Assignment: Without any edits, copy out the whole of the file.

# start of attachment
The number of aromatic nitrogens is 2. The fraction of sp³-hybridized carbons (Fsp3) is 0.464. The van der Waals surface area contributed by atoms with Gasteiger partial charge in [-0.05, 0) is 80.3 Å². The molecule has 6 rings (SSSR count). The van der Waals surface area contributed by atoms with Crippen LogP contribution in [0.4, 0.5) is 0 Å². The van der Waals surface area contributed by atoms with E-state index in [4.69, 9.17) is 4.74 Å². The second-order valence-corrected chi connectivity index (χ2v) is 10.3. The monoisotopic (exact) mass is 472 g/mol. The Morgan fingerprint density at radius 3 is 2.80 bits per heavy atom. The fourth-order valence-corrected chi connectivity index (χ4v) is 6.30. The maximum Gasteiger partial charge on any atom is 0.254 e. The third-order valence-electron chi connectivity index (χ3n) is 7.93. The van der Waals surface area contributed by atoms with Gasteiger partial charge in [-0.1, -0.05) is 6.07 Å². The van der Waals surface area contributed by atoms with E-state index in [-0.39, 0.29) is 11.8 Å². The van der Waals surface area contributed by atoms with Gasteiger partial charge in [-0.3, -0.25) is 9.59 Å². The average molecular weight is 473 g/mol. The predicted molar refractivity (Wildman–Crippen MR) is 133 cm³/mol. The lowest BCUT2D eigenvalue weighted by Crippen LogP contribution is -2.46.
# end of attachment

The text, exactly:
The number of aromatic nitrogens is 2. The fraction of sp³-hybridized carbons (Fsp3) is 0.464. The van der Waals surface area contributed by atoms with Gasteiger partial charge in [-0.05, 0) is 80.3 Å². The molecule has 6 rings (SSSR count). The van der Waals surface area contributed by atoms with Crippen LogP contribution in [0.4, 0.5) is 0 Å². The van der Waals surface area contributed by atoms with E-state index in [4.69, 9.17) is 4.74 Å². The second-order valence-corrected chi connectivity index (χ2v) is 10.3. The monoisotopic (exact) mass is 472 g/mol. The Morgan fingerprint density at radius 3 is 2.80 bits per heavy atom. The fourth-order valence-corrected chi connectivity index (χ4v) is 6.30. The maximum Gasteiger partial charge on any atom is 0.254 e. The third-order valence-electron chi connectivity index (χ3n) is 7.93. The van der Waals surface area contributed by atoms with Gasteiger partial charge in [-0.1, -0.05) is 6.07 Å². The van der Waals surface area contributed by atoms with E-state index in [-0.39, 0.29) is 11.8 Å². The van der Waals surface area contributed by atoms with Gasteiger partial charge in [-0.3, -0.25) is 9.59 Å². The average molecular weight is 473 g/mol. The predicted molar refractivity (Wildman–Crippen MR) is 133 cm³/mol. The lowest BCUT2D eigenvalue weighted by Crippen LogP contribution is -2.46.